In 1919, the Canadian state enacted a law that criminalized the advocacy of radical politics. Section 98, as it became, was broad in its terminology, and carried a maximum punishment of twenty years imprisonment. In 1931, the state utilized the law against eight leaders of the Communist Party of Canada in an attempt to declare the organization to be illegal in Canada. The party, however, did not crumble under pressure. At trial, the accused were able to use the courtroom as a forum to protest the legality of the law; after the leaders were convicted, the party campaigned tirelessly for the release of their comrades, and for the repeal of Section 98. The party was successfully able to use its repression to forward its political agenda. This thesis explores how the party navigated Canada’s legal system in order to realize its political goals.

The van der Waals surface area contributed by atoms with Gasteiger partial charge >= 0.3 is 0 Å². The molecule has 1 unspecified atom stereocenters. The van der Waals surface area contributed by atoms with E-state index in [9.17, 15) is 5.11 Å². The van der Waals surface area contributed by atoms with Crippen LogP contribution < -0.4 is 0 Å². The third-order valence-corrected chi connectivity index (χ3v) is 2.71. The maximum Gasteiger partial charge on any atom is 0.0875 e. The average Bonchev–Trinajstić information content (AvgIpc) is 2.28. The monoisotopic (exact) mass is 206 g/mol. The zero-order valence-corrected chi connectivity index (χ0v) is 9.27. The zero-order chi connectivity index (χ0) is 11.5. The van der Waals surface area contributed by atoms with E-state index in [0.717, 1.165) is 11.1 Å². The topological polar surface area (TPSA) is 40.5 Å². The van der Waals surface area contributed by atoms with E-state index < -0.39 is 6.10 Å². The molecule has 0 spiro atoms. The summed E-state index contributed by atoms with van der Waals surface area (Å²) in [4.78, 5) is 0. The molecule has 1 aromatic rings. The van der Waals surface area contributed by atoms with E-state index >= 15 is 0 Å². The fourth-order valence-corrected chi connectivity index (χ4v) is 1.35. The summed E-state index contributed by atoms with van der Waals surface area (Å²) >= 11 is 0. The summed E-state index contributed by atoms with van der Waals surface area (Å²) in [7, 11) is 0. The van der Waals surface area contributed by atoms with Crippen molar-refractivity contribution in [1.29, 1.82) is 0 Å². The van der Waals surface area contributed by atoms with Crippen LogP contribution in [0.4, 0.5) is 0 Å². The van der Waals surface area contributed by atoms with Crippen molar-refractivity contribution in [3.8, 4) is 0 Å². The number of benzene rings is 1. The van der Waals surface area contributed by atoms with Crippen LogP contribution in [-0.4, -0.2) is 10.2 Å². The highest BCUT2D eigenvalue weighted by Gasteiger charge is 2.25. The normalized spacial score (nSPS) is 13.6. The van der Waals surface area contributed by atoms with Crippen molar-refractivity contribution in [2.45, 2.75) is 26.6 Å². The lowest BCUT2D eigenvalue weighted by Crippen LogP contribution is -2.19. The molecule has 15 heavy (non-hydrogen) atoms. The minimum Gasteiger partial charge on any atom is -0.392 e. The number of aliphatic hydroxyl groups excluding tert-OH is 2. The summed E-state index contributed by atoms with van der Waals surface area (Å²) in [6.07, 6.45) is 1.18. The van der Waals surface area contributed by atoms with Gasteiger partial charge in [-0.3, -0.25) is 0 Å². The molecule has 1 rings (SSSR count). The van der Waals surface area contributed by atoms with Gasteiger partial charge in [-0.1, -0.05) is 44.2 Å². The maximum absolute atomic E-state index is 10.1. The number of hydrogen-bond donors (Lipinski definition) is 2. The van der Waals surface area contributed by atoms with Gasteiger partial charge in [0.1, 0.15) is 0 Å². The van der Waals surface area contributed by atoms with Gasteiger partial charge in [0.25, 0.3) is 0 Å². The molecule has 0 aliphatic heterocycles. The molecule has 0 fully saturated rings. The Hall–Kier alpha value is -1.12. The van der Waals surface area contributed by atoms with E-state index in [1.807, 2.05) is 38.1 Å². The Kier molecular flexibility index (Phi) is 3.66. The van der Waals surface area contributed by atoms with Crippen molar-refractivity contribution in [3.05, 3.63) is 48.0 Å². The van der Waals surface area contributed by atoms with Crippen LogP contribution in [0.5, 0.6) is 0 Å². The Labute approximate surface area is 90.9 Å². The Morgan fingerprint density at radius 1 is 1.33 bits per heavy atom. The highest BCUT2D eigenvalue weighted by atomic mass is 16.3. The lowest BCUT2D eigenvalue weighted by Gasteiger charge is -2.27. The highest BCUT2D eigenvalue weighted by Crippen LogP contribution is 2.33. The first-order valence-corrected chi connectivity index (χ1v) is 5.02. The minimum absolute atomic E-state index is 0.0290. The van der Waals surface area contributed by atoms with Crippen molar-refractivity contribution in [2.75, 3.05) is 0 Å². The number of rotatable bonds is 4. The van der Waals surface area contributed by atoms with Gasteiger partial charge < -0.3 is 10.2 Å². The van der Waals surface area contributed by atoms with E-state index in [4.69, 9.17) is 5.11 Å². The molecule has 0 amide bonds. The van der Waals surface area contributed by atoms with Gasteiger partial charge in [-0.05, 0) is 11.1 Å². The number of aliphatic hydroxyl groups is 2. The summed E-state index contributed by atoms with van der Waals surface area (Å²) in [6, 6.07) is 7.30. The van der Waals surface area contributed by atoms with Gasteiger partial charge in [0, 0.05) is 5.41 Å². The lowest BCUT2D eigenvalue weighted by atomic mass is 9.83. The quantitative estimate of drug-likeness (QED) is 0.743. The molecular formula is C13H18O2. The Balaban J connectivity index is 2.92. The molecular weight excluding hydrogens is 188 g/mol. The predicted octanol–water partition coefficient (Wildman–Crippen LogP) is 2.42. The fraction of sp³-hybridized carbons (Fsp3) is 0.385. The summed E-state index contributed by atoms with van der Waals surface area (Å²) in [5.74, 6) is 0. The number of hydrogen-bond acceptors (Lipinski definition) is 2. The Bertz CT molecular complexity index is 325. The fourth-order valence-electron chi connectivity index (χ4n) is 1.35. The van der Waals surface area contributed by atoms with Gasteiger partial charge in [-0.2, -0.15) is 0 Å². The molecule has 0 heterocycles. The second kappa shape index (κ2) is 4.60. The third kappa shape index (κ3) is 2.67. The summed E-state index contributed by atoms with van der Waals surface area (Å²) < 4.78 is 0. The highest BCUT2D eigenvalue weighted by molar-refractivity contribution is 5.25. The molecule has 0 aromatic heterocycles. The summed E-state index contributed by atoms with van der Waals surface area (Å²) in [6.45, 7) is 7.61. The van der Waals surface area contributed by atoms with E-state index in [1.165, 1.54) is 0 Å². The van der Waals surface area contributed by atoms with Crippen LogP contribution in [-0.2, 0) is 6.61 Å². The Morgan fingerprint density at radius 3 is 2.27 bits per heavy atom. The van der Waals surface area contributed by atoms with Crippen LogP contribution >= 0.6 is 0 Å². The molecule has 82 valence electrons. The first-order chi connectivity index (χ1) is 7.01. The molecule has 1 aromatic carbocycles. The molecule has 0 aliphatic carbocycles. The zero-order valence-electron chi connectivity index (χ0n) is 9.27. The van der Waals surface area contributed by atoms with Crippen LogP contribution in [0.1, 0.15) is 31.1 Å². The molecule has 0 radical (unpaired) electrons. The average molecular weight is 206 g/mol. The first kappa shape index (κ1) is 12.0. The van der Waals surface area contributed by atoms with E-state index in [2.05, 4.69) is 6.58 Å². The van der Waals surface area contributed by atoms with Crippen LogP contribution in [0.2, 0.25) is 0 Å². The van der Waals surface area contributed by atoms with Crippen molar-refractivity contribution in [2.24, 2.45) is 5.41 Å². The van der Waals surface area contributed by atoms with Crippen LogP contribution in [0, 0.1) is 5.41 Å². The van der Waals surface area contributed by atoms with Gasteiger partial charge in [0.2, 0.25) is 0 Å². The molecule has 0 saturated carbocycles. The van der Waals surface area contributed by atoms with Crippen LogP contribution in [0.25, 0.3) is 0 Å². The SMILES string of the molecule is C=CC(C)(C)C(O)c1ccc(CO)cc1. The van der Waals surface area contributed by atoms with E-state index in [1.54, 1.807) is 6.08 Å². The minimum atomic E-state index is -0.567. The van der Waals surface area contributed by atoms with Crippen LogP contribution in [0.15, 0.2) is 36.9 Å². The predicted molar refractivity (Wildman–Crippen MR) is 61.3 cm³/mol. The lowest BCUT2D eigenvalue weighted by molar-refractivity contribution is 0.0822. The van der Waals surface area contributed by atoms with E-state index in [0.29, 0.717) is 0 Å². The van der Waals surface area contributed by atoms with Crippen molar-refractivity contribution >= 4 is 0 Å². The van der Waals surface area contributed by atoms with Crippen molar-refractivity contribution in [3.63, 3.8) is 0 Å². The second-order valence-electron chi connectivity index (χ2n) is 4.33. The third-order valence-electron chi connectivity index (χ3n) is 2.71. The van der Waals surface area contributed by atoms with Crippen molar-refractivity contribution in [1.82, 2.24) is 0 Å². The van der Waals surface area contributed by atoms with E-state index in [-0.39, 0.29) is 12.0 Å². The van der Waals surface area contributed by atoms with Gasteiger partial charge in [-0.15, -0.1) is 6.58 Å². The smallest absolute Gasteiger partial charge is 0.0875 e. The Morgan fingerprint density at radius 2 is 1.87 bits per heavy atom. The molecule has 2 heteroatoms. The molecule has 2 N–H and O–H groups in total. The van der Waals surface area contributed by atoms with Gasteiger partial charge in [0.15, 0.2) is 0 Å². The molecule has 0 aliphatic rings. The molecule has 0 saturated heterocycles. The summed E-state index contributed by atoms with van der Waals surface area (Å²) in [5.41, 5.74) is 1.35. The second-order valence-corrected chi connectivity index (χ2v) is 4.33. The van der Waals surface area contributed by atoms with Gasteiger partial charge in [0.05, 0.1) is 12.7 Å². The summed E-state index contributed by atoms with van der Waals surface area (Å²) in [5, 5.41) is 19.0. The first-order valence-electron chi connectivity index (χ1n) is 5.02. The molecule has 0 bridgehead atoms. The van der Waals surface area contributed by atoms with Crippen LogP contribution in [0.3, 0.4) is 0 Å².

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Thesis advisor: Leier, Mark
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